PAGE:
ENGINEERING NEWS

‘Data as Art’ Explores Distracted Driving, Contamination, and Social Media

Exhibition runs through February 17

Suspended from the ceiling, "Lead" shows the water contamination levels in Chicago neighborhoods.Suspended from the ceiling, "Lead" shows the water contamination levels in Chicago neighborhoods.
Visitors interact with "Globule," a tapestry representing water quality data from "Bubbly Creek."Visitors interact with "Globule," a tapestry representing water quality data from "Bubbly Creek."
Guests watch messages pop up in the "Serendipity" installation.Guests watch messages pop up in the "Serendipity" installation.
"Distracted Driving" explores statistics associated with texting and driving."Distracted Driving" explores statistics associated with texting and driving.
Visitors watch YouTube videos in the "React" installation.Visitors watch YouTube videos in the "React" installation.
A visitor sends a message to another guest as a part of the "Serendipity" piece.A visitor sends a message to another guest as a part of the "Serendipity" piece.
"72.100" displays a speculative solution to water contamination."72.100" displays a speculative solution to water contamination.

Most people know that texting while driving is dangerous, so why do they continue to do it?

This is one of the questions posed by Distracted Driving: The Choice is Yours, an artistic installation that transforms the abstract issue into a tangible, immersive graphics. The piece is one of the six final projects that emerged from “Data as Art,” a fall course co-taught by faculty from Northwestern University and the School of the Art Institute of Chicago (SAIC). Each interdisciplinary team included students from SAIC and Northwestern Engineering, which organized the collaboration through the Segal Design Institute.

“We hope viewers will have a chance to look at their lifestyles and ask why they text and drive,” said Georgios Skoufalos, a recent graduate from Northwestern’s Engineering Design and Innovation project who worked on the Distracted Driving project. “We found that there are many excuses to text and drive but wanted to show that none of them are acceptable.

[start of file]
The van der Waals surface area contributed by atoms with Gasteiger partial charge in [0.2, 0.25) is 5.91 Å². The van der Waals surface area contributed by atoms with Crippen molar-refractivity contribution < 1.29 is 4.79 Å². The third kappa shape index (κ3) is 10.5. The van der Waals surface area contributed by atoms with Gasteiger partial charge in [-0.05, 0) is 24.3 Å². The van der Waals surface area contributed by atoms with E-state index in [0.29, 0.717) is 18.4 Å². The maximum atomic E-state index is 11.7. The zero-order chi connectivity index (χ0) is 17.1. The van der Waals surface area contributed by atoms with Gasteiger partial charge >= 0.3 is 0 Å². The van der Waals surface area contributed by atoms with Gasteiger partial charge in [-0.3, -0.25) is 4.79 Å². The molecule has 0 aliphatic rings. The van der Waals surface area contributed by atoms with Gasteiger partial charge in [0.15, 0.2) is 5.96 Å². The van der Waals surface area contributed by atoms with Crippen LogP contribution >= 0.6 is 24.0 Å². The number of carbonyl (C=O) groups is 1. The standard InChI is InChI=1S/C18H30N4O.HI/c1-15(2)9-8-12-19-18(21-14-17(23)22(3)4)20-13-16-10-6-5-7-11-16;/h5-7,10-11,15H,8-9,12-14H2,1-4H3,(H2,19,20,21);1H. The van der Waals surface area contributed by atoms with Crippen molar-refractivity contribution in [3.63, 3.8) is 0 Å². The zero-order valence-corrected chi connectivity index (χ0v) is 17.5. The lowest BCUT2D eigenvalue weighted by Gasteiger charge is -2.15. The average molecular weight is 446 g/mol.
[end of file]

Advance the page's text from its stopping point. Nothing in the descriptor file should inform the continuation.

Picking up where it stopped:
All five projects are currently on exhibit through February 17 in Ford Motor Company Engineering Design Center’s atrium on the Evanston campus.

Bruce AnkenmanSupported by the Barry and Mary Ann MacLean Fund for Arts and Engineering, the annual course is in its fourth year and aims to challenge students from both institutions to work together to translate complicated data sets into visual art or images that an average viewer can understand. Participating Northwestern faculty include Bruce Ankenman, professor of industrial engineering and management sciences and director of Segal’s undergraduate programs; Malcolm MacIver, professor of biomedical engineering and mechanical engineering; and Jim Wicks, clinical associate professor in the Segal Design Institute.

“The course alters the way each population — engineers and artists — thinks. They might seem very different, but they find commonality,” said Julio M. Ottino, dean of Northwestern Engineering. “This is valuable and rare. I hope it eventually becomes more commonplace.”

The many ways that cellphones have made a significant impact on everyday lives inspired the Distracted Driving team. According to the National Highway Transportation Safety Administration, texting while driving increases the odds of crashing by 23 times. Distracted Driving confronts the viewer with several statistics about texting and driving and allows them to reflect on the topic.

“Will they keep texting and driving?” Skoufalos asked. “The viewer can make that decision for themselves.”

Other exhibited projects from this year’s class explored water contamination and social media:

  • Serendipity: A digital piece exploring what it means to experience life through a screen and how it disconnects people from chance encounters
  • Globule—Particles of Substance: A interactive tapestry that represents water quality data from the Chicago River’s South Fork branch, known as “Bubbly Creek”
  • Lead: Inspired by the Flint, Michigan water crisis, a hanging installation that shows the water contaminants and contamination levels in Chicago neighborhoods
  • 72.100: A speculative design created to address the projected decrease in water quality 100 years in the future
  • React: An interactive installation that explores the act of watching as part of a consumption chain reaction on popular online platforms